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John Wick: Chapter 2 | Review

Wick 2 Wick: Stahelski Forges Tenuous Franchise with Solemn Reeves Assassin

Chad Stahelski John Wick: Chapter 2 Director Chad Stahelski steps out on his own for John Wick: Chapter 2, a sequel to the surprise 2014 action hit he co-directed with David Leitch, which saw Keanu Reeves catapulted back into glorious action hero mode as a retired assassin who reluctantly resumes his talents as a lethal killer when a group of violent criminals rob him of his most prized possessions, a puppy and his 1969 Mustang. Whereas the first film, a directorial debut for stunt coordinators Stahelski and Leitch, was a surprisingly well-made action flick with illogical yet amusingly disarming components, this blazing, high-octane sequel attempts to ditch the original’s dog-eared embrace of B-movie tropes in an attempt to mount a sleek new franchise for Reeves. Although much better than the risible Taken series, something even evident with this first sequel, attempts to make John Wick a mythical archetype are disserves to the fleeting ingenuity of his first rendition, and by the final frames of the sequel, he’s already become a superficial phantom of endless sequences geared only for brutal altercation, booming shoot outs, and complex car chase sequences.

At a running time of two hours, about twenty minutes, maybe less, of scribe David Kolstad’s screenplay is devoted to actual narrative. Rescuing his beloved Mustang only to batter it to a pulp as he takes vengeance on the final familial vestiges of the criminal kingpin who so viciously wronged him in the previous film, Stahelski retains the aura of vibrant Eurotrash, with Michael Nyqvist replaced with Peter Stormare as his brother, made to snivel incredulously to the audience in order to bring us up to speed in the opening frames. With a new dog, and his car in the repair shop with Aurelio (John Leguizamo), Wick is suddenly visited by Italian gangster Santino D’Antonio (Riccardo Scamarcio) with a gold marker, a contract signed in blood which must be honored. Wick, claiming he is a different person, is treated to violent retribution, and Winston (Ian McShane), the head of the secret assassin society The Continental, confirms Wick must honor the contract he signed, which means killing D’Antonio’s powerful sister, Gianna (Claudia Gerini), head of the Italian Camorra crime syndicate, whose territory Santino is desperate to usurp.

But honoring the contract only embroils Wick further in the world he wishes to escape, now forced to contend with Gianna’s slighted bodyguard Cassian (Common), while Santino’s minions, led by the mute Ares (Ruby Rose) have been tasked with assassinating Wick to tie up loose ends in Gianna’s murder. Fleeing Rome, Wick returns to New York, and seeks assistance from the elusive Bowery King (Laurence Fishburne) so he can make a beeline for Santino and end the ripple effect of revenge.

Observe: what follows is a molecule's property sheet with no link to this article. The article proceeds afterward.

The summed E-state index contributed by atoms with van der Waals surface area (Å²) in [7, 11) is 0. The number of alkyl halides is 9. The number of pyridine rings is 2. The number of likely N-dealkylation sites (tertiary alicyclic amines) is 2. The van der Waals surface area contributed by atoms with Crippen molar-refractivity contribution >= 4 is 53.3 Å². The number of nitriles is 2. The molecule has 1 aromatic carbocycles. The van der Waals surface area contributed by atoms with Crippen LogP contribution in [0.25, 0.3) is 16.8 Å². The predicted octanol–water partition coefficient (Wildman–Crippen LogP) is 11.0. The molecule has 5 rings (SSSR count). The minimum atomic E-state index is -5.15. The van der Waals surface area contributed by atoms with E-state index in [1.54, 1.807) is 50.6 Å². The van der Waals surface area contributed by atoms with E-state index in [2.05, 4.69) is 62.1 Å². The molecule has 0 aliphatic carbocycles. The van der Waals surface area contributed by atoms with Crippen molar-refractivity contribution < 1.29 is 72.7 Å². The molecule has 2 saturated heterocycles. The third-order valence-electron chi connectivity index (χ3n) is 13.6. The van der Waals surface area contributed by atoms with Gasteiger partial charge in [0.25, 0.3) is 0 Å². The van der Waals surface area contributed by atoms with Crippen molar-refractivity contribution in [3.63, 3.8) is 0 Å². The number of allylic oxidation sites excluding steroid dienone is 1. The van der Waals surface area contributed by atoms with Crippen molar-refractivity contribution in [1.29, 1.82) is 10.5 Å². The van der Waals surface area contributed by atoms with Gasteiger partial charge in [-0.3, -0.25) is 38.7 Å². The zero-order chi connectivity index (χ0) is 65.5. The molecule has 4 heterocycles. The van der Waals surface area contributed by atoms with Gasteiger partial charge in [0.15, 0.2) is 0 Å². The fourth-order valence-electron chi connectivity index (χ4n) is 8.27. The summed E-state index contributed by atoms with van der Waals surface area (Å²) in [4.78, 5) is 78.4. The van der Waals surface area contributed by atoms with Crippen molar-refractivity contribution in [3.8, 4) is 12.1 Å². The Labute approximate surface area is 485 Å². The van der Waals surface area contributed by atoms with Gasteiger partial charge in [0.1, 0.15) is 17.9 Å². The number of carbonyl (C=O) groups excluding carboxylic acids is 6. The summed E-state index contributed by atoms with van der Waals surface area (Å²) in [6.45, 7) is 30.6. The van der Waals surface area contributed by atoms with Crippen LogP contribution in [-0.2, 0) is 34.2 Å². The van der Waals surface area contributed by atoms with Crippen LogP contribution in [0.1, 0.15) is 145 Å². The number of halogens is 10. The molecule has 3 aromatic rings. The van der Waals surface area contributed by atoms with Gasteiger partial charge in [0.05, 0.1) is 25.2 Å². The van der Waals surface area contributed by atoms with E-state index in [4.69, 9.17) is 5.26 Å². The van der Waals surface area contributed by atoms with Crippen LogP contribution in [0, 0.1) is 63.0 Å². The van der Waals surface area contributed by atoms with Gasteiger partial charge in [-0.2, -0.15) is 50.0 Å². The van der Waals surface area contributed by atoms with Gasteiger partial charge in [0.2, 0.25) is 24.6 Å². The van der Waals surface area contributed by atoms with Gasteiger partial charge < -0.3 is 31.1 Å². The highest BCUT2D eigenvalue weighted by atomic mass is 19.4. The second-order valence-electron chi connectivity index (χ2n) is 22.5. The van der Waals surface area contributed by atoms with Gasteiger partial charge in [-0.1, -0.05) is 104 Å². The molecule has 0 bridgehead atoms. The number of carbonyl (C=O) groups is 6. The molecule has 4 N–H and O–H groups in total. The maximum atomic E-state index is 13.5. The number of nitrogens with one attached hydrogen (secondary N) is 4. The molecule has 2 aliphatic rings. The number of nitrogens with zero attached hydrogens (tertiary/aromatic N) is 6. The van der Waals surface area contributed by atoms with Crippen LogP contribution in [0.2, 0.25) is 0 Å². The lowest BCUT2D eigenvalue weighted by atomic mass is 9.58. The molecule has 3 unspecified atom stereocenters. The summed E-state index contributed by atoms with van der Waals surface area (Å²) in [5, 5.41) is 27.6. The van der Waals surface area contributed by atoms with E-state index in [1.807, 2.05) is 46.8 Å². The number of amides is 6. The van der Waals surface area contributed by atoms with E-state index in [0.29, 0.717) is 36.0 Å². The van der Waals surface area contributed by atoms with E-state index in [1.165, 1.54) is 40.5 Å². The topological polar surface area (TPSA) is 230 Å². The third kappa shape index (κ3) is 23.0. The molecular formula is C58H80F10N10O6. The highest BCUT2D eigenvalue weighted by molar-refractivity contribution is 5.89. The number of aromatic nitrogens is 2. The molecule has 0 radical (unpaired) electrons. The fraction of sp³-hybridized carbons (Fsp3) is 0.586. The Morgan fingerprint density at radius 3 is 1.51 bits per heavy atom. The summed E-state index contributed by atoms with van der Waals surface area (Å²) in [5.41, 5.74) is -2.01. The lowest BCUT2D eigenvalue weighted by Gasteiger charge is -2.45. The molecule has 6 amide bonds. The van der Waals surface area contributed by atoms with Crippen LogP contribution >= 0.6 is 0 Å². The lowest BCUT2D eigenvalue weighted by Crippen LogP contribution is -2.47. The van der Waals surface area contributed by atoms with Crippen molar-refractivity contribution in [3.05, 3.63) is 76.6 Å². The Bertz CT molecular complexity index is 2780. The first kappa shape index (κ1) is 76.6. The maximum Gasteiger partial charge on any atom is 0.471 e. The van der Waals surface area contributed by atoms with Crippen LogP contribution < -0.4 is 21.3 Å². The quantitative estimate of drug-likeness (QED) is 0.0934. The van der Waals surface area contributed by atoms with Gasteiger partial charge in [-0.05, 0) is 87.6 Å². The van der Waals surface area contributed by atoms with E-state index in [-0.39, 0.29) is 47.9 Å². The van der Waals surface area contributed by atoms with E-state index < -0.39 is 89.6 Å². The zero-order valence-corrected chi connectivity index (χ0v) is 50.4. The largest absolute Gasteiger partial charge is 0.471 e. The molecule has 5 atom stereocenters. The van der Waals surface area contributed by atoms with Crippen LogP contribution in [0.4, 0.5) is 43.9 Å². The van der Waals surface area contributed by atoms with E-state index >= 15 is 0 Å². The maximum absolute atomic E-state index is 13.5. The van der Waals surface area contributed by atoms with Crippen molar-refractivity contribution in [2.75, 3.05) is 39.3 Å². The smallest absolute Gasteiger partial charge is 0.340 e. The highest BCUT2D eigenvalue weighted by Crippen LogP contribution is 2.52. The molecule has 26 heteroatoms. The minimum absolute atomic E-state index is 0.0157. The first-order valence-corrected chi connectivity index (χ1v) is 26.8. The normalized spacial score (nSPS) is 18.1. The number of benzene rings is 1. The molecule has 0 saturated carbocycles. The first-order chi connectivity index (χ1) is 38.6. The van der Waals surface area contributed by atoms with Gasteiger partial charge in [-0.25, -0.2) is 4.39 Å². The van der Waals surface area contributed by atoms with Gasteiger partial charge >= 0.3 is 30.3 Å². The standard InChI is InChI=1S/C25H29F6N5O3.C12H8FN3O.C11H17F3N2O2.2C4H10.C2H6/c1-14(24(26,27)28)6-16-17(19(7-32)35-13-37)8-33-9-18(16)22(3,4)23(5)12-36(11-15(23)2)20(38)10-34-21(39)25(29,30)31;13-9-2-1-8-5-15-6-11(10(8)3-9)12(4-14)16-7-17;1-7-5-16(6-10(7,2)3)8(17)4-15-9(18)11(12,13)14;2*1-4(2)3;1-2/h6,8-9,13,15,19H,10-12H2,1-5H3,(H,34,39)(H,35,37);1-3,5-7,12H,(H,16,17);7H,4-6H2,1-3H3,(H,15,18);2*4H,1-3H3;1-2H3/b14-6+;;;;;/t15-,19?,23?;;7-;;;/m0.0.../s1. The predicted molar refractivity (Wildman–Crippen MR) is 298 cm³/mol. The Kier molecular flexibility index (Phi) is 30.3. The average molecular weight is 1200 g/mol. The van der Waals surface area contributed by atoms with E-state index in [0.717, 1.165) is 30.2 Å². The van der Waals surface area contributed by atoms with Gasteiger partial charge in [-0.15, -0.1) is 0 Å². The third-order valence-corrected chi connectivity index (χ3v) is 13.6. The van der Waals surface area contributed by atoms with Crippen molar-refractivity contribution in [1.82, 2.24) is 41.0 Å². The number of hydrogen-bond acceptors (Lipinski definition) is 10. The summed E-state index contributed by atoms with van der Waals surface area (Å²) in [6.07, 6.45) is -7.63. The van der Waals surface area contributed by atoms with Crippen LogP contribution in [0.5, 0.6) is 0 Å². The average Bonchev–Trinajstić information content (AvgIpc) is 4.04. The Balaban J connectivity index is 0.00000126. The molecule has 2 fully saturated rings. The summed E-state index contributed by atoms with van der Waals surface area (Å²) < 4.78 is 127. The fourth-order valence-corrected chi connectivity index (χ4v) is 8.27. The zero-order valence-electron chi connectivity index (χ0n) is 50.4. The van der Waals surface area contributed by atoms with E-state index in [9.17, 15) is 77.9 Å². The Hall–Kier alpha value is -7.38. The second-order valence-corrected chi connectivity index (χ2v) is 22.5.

Reeves is as stoically effective as usual, the resolute, deadpan woodenness seemingly outfitted for his particular presence once more. This time around, Chapter 2 of the impending Wick legacy could have felt a lot more efficiently graceful had it managed to stay under two hours considering we have less interesting supporting characters to contend with.

Bigger, broader, and louder, Stahelski makes Wick an illogical demigod of combat skills, improbably surviving a constant shower of bullets in a suit apparently designed to protect him (which is explained, rather unevenly, via a battle retrofitting montage). Still, electro synth music enhances the soundtrack of the fight sequences, two of which are highly impressive, including a stunningly choreographed fisticuffs sequence between Reeves and Common as they contend with a sprawling flight of stairs, and the other, set in an ironic art installation about the soul, something apparently relayed superficially about multiplying narcissistic images to spread across space, plays like a space age version of the fun-house finale in Welles’ The Lady from Shanghai (1947). Yet all of this, including a bemused, apparently omnipotent Ian McShane, doesn’t amount to the same mirthful, unexpected delight of John Wick’s first appearance. But now, once more an unwilling assassin and deadly target, we can assume he’ll be an action figure staple for the next decade or so.

★★½/☆☆☆☆☆

Los Angeles based Nicholas Bell is IONCINEMA.com's Chief Film Critic and covers film festivals such as Sundance, Berlin, Cannes and TIFF. He is part of the critic groups on Rotten Tomatoes, The Los Angeles Film Critics Association (LAFCA), FIPRESCI, the Online Film Critics Society (OFCS) and GALECA. His top 3 for 2023: The Beast (Bonello) Poor Things (Lanthimos), Master Gardener (Schrader). He was a jury member at the 2019 Cleveland International Film Festival.

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